Cameron Smith will need to pull a rabbit out of the hat if he wants to take down the hottest player on the planet. He’ll need to throw everything he has at world No.1 Scottie Scheffler – and at Augusta National. He’ll need to think outside the box if he wants to get inside the green jacket.
One thing he hasn’t thought about – but is actually a cracking idea – is cutting off the mullet and showing up to the first tee on Sunday bearing no resemblance to the world No.6 from Australia who sports a long mullet and who has claimed two PGA Tour victories already this year. Confusion may be the only thing that can stop Scheffler winning golf tournaments.
A brilliant Sports Illustrated reporter asked Smith if he thought about taking the scissors to his mullet for that reason.
“No, definitely not,” Smith said through laughter, after shooting 68 for the best round of the day by two shots.
Smith sits at six-under-par after three rounds and will be in the final group with Scheffler, whose steady 71 lifted him to nine under. Sungjae Im (71) is at four under while 2019 Open Championship winner Shane Lowry and 2011 Masters winner Charl Schwartzel are at two under.
Scheffler – who handled an unplayable lie in the trees on the 18th to salvage a bogey and a three-shot lead – has won three PGA Tour events in the past six weeks and is aiming to make it four.
Impressive run, for sure. But it’ll take a bit more than that to intimidate Smith. Smith’s New Zealander caddie, Sam Pinfold, has been on the bag for all five of Smith’s PGA Tour wins – from the 2017 Zurich Classic of New Orleans to the elite Players Championship last month – and is yet to see him back down.
“He loves it; he loves a dogfight. He loves a battle and he’s very confident and very positive,” Pinfold told Australian Golf Digest. Pinfold hails from Paraparaumu GC in Wellington, the same NZ golf club which produced legendary bagman Steve Williams. Williams caddied for Tiger Woods and for Australia’s Adam Scott (he read the winning putt) when Scott triumphed in a playoff at the 2013 Masters.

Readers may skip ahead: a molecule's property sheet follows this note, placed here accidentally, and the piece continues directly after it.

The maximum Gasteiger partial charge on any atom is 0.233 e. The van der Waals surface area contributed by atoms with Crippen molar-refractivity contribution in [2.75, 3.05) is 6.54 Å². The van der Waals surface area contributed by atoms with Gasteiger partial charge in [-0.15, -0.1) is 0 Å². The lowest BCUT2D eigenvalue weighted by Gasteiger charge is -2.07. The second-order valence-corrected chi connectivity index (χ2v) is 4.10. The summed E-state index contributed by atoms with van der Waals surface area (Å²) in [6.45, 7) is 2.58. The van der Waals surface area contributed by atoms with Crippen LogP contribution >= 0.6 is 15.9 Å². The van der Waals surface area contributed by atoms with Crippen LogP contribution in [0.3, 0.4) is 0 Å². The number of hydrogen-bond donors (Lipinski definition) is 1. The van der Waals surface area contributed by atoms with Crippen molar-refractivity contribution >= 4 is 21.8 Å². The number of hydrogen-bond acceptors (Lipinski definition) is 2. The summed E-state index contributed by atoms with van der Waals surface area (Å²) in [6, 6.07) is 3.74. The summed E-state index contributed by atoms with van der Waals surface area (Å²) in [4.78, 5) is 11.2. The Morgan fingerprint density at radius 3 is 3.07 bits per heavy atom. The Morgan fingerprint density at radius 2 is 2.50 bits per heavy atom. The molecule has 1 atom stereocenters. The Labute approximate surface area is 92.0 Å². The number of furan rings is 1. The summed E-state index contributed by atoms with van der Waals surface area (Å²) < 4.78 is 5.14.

“Cam’s game is in a great place, but he still has 18 holes to go,” adds Pinfold. “He still has a long way. We will have a good time out there and we will stay patient and we will stick to a plan.”
The reason why Pinfold says Smith is confident and positive is because he’s found himself in a similar situation this year and at the Masters.
In January, he played in the final group with then world No.1 Jon Rahm, the reigning US Open champion, at the Tournament of Champions. Smith took the Spaniard down and won the title. At TPC Sawgrass last month, he took on 143 of the world’s best golfers and won what is considered golf’s unofficial fifth Major.
“It should be a great fight tomorrow,” Scheffler said of the final pairing with Smith. “Cam is a tremendous player, and he’s got a fantastic short game, and he’s coming off a huge win at the Players Championship. Both of us are in good form, so I’m definitely looking forward to the challenge.”
Smith will be thinking about his form and two wins on Sunday at Augusta National as he chases Scheffler – and a maiden Major title.
“It just means I can get it done when I’m up against the best guys in the world,” Smith said. “It’s a good feeling to have. It’s earned. It’s not given to you.”
The 28-year-old from Brisbane will also take comfort in the fact he has played well on Sundays at the Masters. Smith shared 10th place at Augusta last year, tied second behind Dustin Johnson in 2020 and tied fifth in 2018. In 2020, he became the only player in Masters history to shoot four rounds in the 60s.
“I’m going to have to go out there tomorrow and play really good golf again, similar to today,” Smith said. “Hopefully everything falls into place. I can’t control what anyone else is going to do; I have to go out there and really focus on myself.”
Smith will focus on himself, and so will an entire nation of sports fans in his homeland of Australia on Monday morning. Smith was one of those fans when his countryman Adam Scott became the first Australian to win at Augusta in 2013, the same year Smith turned professional.
“It’s pretty cool,” Smith said when asked about Australians tuning into the Masters coverage to watch him on Monday morning AEST. Smith is off at 4.40am AEST. “I’ve been watching this tournament since I can remember. Hopefully everyone gets up early and I can make some birdies.”
There’ll be plenty watching in Pinfold’s native New Zealand, too. They will be hoping that history can repeat itself. That an Australian golfer can do something out of this world on Sunday at the Masters with a Kiwi caddie on the bag.